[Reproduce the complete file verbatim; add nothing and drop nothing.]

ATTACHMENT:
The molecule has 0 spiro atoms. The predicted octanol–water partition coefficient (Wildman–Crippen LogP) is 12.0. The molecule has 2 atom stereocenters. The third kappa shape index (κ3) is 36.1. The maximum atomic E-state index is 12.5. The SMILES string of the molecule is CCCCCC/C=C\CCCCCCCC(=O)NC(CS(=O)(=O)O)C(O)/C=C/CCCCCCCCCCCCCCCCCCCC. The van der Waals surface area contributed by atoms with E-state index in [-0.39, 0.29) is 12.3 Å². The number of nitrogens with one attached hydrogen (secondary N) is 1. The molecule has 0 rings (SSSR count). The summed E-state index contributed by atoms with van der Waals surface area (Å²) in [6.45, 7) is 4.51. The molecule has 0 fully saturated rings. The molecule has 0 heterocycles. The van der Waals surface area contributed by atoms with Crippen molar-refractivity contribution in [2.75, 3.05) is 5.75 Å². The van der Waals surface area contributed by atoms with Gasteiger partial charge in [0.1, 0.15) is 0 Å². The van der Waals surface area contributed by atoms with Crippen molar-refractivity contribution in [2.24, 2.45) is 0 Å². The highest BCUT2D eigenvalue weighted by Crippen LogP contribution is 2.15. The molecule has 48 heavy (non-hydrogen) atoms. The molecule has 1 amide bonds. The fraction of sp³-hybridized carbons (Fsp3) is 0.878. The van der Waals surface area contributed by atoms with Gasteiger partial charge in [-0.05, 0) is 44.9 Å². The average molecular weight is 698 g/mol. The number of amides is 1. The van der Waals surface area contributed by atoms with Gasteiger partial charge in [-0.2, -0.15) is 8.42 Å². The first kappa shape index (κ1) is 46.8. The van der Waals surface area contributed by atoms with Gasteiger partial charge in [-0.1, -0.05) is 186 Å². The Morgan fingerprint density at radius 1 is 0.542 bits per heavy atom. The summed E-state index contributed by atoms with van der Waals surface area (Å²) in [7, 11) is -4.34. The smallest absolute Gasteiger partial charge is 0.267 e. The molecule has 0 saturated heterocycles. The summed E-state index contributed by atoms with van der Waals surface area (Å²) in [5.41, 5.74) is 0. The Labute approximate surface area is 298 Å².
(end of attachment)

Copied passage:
The molecule has 0 spiro atoms. The predicted octanol–water partition coefficient (Wildman–Crippen LogP) is 12.0. The molecule has 2 atom stereocenters. The third kappa shape index (κ3) is 36.1. The maximum atomic E-state index is 12.5. The SMILES string of the molecule is CCCCCC/C=C\CCCCCCCC(=O)NC(CS(=O)(=O)O)C(O)/C=C/CCCCCCCCCCCCCCCCCCCC. The van der Waals surface area contributed by atoms with E-state index in [-0.39, 0.29) is 12.3 Å². The number of nitrogens with one attached hydrogen (secondary N) is 1. The molecule has 0 rings (SSSR count). The summed E-state index contributed by atoms with van der Waals surface area (Å²) in [6.45, 7) is 4.51. The molecule has 0 fully saturated rings. The molecule has 0 heterocycles. The van der Waals surface area contributed by atoms with Crippen molar-refractivity contribution in [2.75, 3.05) is 5.75 Å². The van der Waals surface area contributed by atoms with Gasteiger partial charge in [0.1, 0.15) is 0 Å². The van der Waals surface area contributed by atoms with Crippen molar-refractivity contribution in [2.24, 2.45) is 0 Å². The highest BCUT2D eigenvalue weighted by Crippen LogP contribution is 2.15. The molecule has 48 heavy (non-hydrogen) atoms. The molecule has 1 amide bonds. The fraction of sp³-hybridized carbons (Fsp3) is 0.878. The van der Waals surface area contributed by atoms with Gasteiger partial charge in [-0.05, 0) is 44.9 Å². The average molecular weight is 698 g/mol. The number of amides is 1. The van der Waals surface area contributed by atoms with Gasteiger partial charge in [-0.2, -0.15) is 8.42 Å². The first kappa shape index (κ1) is 46.8. The van der Waals surface area contributed by atoms with Gasteiger partial charge in [-0.1, -0.05) is 186 Å². The Morgan fingerprint density at radius 1 is 0.542 bits per heavy atom. The summed E-state index contributed by atoms with van der Waals surface area (Å²) in [7, 11) is -4.34. The smallest absolute Gasteiger partial charge is 0.267 e. The molecule has 0 saturated heterocycles. The summed E-state index contributed by atoms with van der Waals surface area (Å²) in [5.41, 5.74) is 0. The Labute approximate surface area is 298 Å².